Grocery deliveries delayed as demand surges amid COVID-19 pandemic
Metro is trying to hire more staff to meet the surge
Grocers and third-party services are seeing an influx in demand for delivery, resulting in longer-than-normal wait times as health and government authorities urge people to practice social distancing amid the COVID-19 outbreak.
“The demand has increased so much, so quickly, it’s impossible for us to meet,” said Marie-Claude Bacon, vice-president of public affairs and communications at Metro Inc. The grocer’s e-commerce business serves parts of Quebec and the Greater Toronto Area.
“The delays are very long.”
Traffic to the company’s website has doubled since the outbreak came to Canada, she said.
Whereas previously customers could order online and pick-up in store or receive a delivery that same day, Bacon said they must wait much longer now for delivery and pick up.
Metro is trying to hire more staff to meet the surge, she said.
Meanwhile, the company is asking that people who are capable of shopping at stores to do so.
“If you’re in good health, if you can have someone come into the store and shop, that’s the ideal way of doing it in order for us to be able to provide the service to the ones who are not able to come to our stores.”
Loblaw Companies Ltd. has seen its PC Express business, which allows customers to shop online for pick-up or delivery, more than double in recent weeks, said Catherine Thomas, senior director of external communication, in an email.
Wait times vary depending on the location, she said, and the company is doing its best to fulfil orders quickly.
“But, in some areas where demand is particularly high, wait times for pick up or delivery could take a few days.”
That spike comes as authorities encourage Canadians to stay at least two metres away from others in an effort to slow transmission of the virus, and as the company dropped fees and prices for its e-commerce business, she said.
“As demand grows, we’re finding new ways to serve more people, faster. That means more equipment, more capacity during pick up windows, and staff hiring.”
The company is exploring a potential pilot in the future where it will close one store to customers and use it to fill online orders, she said, in an effort to address the growing demand.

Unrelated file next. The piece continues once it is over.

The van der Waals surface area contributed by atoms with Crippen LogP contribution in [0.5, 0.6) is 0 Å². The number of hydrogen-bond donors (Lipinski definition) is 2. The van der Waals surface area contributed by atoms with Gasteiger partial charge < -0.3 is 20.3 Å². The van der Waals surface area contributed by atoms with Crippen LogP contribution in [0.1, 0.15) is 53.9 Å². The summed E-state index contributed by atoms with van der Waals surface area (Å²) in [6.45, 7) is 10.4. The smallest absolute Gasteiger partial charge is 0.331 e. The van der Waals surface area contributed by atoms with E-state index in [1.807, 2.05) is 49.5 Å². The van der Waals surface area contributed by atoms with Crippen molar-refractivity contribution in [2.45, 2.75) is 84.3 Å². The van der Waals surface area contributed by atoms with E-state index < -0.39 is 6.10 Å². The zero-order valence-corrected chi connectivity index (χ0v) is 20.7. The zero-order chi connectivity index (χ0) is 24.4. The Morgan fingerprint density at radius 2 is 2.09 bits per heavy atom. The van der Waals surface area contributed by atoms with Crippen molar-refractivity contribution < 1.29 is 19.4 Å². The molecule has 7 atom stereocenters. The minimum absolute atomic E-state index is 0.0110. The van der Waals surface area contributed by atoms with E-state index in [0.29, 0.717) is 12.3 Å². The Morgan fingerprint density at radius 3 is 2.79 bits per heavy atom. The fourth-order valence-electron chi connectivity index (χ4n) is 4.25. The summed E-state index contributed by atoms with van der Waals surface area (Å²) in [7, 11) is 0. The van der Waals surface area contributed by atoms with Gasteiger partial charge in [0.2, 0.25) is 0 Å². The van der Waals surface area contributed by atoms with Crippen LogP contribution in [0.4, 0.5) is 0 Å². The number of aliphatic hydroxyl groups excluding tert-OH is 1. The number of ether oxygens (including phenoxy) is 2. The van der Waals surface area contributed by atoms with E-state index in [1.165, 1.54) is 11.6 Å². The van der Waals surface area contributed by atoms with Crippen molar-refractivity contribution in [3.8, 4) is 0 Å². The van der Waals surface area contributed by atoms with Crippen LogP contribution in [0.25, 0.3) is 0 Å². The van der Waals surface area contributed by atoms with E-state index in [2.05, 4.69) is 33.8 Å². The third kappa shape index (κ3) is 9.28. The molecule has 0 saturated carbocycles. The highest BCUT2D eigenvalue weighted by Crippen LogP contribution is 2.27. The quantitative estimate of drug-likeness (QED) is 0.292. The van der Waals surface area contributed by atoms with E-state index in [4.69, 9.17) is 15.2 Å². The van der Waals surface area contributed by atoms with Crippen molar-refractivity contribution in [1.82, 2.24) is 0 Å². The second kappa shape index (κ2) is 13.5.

Loblaw CEO Galen Weston addressed the company’s e-commerce services during the coronavirus outbreak in a note to customers mid-March.
“We are managing the rising number of orders and ramping up our systems as quickly as we can so customers can shop online with confidence,” he said.
“However it will be difficult for us to meet all the additional demand, possibility limiting availability for people who are sick, in self-isolation, or at elevated risk.”
He asked “healthy, mobile and symptom-free” shoppers to come into stores.
Instacart, a California-based company that delivers groceries in cities in 11 of Canada’s provinces and territories, has seen order volume grow more than 150% over the past several weeks, the company said in an email.
“In the last few weeks, we’ve seen unprecedented customer demand across our platform,” it said, noting the average customer order size is up more than 15% month over month.
It did not answer questions about how long a delay customers can expect compared to operations before the pandemic, but sent a statement that said, in part, that “customers can expect to see delivery availability vary across stores during the busiest request windows.”
Delivery windows vary based on retailers, the number of available shoppers and other factors, it said, encouraging customers to check delivery times online frequently.